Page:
It will also help to fill a long-time gap in my 2WW armies’ collection: I have already painted US Airborne and Fallschirmjager platoons over the past few years. So the only one missing were the British.
The Chain of Command platoon is as follows:
- HQ Section with 2 Senior Leaders, PIAT, sniper and 2 inch mortar teams.
- 2 sections with junior leader, one rifle and ane LMG (Bren) teams respectively.
- 1 section with 2 LMG teams
I’m planning to add some supports: medic, flamethrower team, engineers, additional PIAT team, an airborne jeep, 6 Pounder AT Gun, heavy mortar and artillery forward observer and Bren Carrier (tractor to tow the AT gun).
Wargamers in 2018 are blessed with so many manufacturers that it really makes hard to decide what to use to build your army. I have been struggling to decide between the Wargames Foundry (old Perry Brothers designs) beautifully sculpted despite the time passed and the recently released Warlord plastic range.
I’m suspicious of Warlord because the initial plastic ranges were of relatively low quality material and the sculpting was not good at all (re: British and German late war infantry were flimsy, bayonets ad rifles easily broken while transporting and/or playing).
So I decided to order a single sprue of the British paratroopers and must say that the sculpting has very positively impressed me. The heads are full of character, poses are dynamic, lots of equipment that be can used as stowage in the vehicles and the box offers an almost infinite potential of combinations to single out each model individually.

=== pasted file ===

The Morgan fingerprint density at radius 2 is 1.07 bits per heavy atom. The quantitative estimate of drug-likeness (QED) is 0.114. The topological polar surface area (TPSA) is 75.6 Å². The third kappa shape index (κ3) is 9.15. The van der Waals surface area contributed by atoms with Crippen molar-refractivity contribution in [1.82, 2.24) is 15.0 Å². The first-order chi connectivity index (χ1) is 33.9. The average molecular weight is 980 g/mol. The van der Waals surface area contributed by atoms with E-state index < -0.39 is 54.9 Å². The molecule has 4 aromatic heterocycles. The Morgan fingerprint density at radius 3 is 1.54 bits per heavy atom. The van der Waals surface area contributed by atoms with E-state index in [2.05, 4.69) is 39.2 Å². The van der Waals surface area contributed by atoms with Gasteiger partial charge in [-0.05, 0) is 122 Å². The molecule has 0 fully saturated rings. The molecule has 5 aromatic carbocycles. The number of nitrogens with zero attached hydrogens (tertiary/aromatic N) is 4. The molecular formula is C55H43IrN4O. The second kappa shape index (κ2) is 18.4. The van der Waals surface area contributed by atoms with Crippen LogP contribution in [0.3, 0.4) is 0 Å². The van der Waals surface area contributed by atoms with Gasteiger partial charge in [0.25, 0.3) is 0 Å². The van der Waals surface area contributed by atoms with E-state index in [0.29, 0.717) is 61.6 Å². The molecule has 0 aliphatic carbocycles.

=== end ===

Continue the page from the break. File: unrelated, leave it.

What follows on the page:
These are the photos of the six models I have just built from the sprue:
And this is a close-up of the heads
The pro of the Warlord box is that you have 30 minis for the price of two metal blisters. The con is that you have to do some gluing and take decision about poses and equipment. But the models are really great and easy to assemble.
One major weakness of the box is the Bren team. No prone figure is included in the box and if you use the standing ones, you end up with a Rambo-like Bren gunner, not much to my taste. So I’m using basically the box for the fusiliers and the Stens-armed models and I have acquired some additional metal Bren gun teams to complete my platoon.
I have also decided to mix both the Warlord and the Foundry ranges. A first shipment from Warlord has arrived with the plastic sprue, the airborne jeep, a Vickers MG, the HQ section blister and a characters blister with Urquhart, Frost and umbrella-famous Digby Tartham-Warter.
The airborne jeep for the recce squadron is another brilliant model from Warlord. It is a resin and metal combination with 4 crew, full of character and easy to build (just a dozen pieces).
A second shipment is on its way with some reinforcements from Warlord (including the 6 pounder and the Bren Carrier) as well as two blisters from Foundry (the infantry section and the support weapons).
As for painting, I have just finished last weekend a first model I was using to test the Dennison smock cammo and I’m quite pleased with the results
My objective now is just to finish building the models, basing and priming before undertaking my spine surgery (scheduled for November 28th), which will take out of action for a few weeks. The British Airborne force is my core project for this year’s International Painting Challenge (9th Edition) organised by Curt Campbell owner of the Analogue Hobbies blog. This is an annual friendly competition with over 100 participants from across the globe and will start as usual on 21st December extending all the winter period.